-Nick

It's funny that you mention that, because if Archbishop Job *had* been able to take a break for his health, he would almost certainly still be alive.

Archbishop Job gone to a diocesan meeting a few days before he ultimately died, and they begged him to see a doctor.  He put it off because he felt he had to keep working, that he couldn't take time off to recover from his pneumonia.  He spent his last night on earth gasping for breath in a recliner, hoping to make it back to Chicago so he could see a doctor at home.  Instead, Archbishop Job died alone and cold in a snowy parking lot.

When we had St. Alexis choir practice 2 weeks before he went to the Diocesan meeting we told him to go see a doctor and he didn't listen to us. But lets consider it was 17 years..... And it was only a diocesan bishop, not the Metropolitan of the OCA, different office, different standard.

-Nick
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« Reply #162 on: February 28, 2011, 03:46:28 PM »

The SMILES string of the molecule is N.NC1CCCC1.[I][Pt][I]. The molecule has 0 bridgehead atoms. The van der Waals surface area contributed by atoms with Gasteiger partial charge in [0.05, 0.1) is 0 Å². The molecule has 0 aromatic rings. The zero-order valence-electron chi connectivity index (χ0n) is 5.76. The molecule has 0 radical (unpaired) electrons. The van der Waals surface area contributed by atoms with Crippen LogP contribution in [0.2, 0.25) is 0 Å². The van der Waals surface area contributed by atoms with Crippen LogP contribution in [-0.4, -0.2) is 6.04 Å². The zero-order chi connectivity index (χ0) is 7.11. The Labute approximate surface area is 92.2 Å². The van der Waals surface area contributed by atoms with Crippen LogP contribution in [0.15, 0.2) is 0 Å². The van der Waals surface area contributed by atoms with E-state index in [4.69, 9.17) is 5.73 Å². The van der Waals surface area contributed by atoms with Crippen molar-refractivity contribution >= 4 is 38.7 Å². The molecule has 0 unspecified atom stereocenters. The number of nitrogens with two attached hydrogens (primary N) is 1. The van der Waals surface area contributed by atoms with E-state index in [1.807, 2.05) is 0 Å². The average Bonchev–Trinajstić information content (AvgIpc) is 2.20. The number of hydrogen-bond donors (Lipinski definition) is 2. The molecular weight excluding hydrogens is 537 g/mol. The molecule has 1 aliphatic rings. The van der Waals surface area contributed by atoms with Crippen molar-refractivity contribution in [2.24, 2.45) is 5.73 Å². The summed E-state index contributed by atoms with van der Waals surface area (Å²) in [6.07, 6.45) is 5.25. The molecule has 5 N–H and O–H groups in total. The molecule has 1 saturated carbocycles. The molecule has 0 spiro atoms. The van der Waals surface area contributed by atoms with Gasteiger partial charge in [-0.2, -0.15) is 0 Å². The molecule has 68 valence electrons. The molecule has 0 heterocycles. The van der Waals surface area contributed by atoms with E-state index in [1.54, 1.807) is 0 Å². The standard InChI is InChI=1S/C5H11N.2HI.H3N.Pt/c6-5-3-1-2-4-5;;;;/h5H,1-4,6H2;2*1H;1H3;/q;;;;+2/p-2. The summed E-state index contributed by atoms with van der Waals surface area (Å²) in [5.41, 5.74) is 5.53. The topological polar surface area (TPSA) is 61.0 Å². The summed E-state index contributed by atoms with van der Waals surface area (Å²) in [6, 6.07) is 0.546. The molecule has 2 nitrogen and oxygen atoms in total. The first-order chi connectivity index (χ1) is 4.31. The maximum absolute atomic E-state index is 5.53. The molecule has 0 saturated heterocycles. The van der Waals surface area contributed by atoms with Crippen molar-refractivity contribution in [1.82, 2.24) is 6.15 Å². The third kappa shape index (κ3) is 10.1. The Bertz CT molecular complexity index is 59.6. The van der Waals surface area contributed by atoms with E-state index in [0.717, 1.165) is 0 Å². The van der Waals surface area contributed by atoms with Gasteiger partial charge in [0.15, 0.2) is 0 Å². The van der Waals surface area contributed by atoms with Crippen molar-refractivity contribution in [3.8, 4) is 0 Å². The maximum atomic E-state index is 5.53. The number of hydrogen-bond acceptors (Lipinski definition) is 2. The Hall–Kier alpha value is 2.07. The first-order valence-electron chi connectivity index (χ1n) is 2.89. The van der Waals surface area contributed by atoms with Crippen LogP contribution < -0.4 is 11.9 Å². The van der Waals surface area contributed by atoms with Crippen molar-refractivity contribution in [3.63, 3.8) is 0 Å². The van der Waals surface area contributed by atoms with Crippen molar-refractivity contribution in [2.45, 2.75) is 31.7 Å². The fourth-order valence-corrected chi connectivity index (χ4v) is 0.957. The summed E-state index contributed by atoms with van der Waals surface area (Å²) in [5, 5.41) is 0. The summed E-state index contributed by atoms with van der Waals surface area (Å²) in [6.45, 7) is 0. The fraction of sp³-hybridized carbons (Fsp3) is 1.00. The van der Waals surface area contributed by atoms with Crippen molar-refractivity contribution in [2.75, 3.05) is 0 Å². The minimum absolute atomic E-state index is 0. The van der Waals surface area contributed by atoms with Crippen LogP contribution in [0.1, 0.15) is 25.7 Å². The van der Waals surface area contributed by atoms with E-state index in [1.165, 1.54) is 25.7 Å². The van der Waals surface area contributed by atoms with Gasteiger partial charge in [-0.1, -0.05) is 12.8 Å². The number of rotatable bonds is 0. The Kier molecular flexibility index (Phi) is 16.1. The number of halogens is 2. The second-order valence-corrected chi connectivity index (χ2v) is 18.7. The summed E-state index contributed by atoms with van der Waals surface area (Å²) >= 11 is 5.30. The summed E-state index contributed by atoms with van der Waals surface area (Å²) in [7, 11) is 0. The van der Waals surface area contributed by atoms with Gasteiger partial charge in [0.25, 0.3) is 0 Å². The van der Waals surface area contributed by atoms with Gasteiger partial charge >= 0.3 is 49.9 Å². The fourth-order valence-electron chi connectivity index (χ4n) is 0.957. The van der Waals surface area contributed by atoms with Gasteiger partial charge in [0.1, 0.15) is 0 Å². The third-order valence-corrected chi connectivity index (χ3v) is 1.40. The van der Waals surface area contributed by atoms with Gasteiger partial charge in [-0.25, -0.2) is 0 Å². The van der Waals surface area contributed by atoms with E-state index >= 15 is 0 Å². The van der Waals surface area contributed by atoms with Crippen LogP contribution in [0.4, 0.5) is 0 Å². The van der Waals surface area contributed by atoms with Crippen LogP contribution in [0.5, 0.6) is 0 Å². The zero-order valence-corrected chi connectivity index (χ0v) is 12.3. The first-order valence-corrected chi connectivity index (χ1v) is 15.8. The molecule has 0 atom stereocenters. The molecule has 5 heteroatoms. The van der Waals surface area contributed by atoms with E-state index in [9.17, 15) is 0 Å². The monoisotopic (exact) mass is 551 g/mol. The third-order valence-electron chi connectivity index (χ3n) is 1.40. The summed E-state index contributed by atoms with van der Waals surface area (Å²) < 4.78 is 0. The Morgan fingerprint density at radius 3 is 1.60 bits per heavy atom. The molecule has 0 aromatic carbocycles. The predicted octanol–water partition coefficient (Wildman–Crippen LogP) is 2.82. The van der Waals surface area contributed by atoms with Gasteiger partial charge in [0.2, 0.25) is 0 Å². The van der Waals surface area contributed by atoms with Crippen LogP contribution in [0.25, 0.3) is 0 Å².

Just a note in response to the OCA statutes. I looked over them just now there is nothing relating to taking a leave of absence of the Metropolitan.

-Nick

According to Article 2, Section 7 of the statutes of the OCA.  Note the bolded section:
Quote
The following matters are within the jurisdiction and competence of the Holy Synod:
All matters involving doctrine, canonical order, morals, and liturgical practice;
All canonical matters pertaining to the election and consecration of bishops as provided by Article VI;
The establishment of new dioceses, the definition of diocesan boundaries, and the acceptance of dioceses into the jurisdiction of the Orthodox Church in America;
Transfer of bishops and their retirement in accordance with Article VI, Section 7;
The acceptance of bishops from other jurisdictions;
Bishops' leaves of absence;
Bestowing honors upon bishops;
Examination of annual reports by the Metropolitan and the bishops on the fulfillment of their pastoral duties;
Solution of problems arising in the administration of individual dioceses and requiring the judgment of the entire episcopate;
Determination in all complaints involving bishops;
Acting as Supreme Church Court of Appeals for all matters involving bishops, clergy, and laity in accordance with Article XI, Section 6;
Establishment of general policies in relation to other Orthodox Churches and non-Orthodox religious bodies;
Appointment, upon recommendation by the Metropolitan Council, of the Chancellor, Secretary, Treasurer, and other officials whose competence or service extend beyond the boundaries of a single diocese;